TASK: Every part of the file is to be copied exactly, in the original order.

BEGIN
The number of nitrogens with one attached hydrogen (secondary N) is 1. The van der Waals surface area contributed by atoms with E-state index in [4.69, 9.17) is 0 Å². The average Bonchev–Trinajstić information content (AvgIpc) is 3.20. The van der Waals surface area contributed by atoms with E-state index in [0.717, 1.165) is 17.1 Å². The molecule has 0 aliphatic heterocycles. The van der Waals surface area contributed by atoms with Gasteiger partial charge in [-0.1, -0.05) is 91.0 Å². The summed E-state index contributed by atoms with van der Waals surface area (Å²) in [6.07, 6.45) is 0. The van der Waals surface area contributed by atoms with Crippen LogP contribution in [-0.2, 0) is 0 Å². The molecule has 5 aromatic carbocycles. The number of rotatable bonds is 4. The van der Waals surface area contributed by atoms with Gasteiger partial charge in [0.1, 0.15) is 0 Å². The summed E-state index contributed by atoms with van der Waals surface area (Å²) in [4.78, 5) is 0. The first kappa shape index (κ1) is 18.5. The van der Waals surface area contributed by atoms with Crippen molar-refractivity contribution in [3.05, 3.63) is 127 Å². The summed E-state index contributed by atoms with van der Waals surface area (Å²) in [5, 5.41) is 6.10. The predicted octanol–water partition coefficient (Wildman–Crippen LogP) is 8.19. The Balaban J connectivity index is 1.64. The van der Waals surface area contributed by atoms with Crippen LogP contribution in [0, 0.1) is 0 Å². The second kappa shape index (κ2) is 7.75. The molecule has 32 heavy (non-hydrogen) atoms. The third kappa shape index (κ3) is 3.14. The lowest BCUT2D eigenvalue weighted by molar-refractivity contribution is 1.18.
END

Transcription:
The number of nitrogens with one attached hydrogen (secondary N) is 1. The van der Waals surface area contributed by atoms with E-state index in [4.69, 9.17) is 0 Å². The average Bonchev–Trinajstić information content (AvgIpc) is 3.20. The van der Waals surface area contributed by atoms with E-state index in [0.717, 1.165) is 17.1 Å². The molecule has 0 aliphatic heterocycles. The van der Waals surface area contributed by atoms with Gasteiger partial charge in [-0.1, -0.05) is 91.0 Å². The summed E-state index contributed by atoms with van der Waals surface area (Å²) in [6.07, 6.45) is 0. The van der Waals surface area contributed by atoms with Crippen LogP contribution in [-0.2, 0) is 0 Å². The molecule has 5 aromatic carbocycles. The number of rotatable bonds is 4. The van der Waals surface area contributed by atoms with Gasteiger partial charge in [0.1, 0.15) is 0 Å². The summed E-state index contributed by atoms with van der Waals surface area (Å²) in [4.78, 5) is 0. The first kappa shape index (κ1) is 18.5. The van der Waals surface area contributed by atoms with Crippen molar-refractivity contribution in [3.05, 3.63) is 127 Å². The summed E-state index contributed by atoms with van der Waals surface area (Å²) in [5, 5.41) is 6.10. The predicted octanol–water partition coefficient (Wildman–Crippen LogP) is 8.19. The Balaban J connectivity index is 1.64. The van der Waals surface area contributed by atoms with Crippen LogP contribution in [0, 0.1) is 0 Å². The second kappa shape index (κ2) is 7.75. The molecule has 32 heavy (non-hydrogen) atoms. The third kappa shape index (κ3) is 3.14. The lowest BCUT2D eigenvalue weighted by molar-refractivity contribution is 1.18.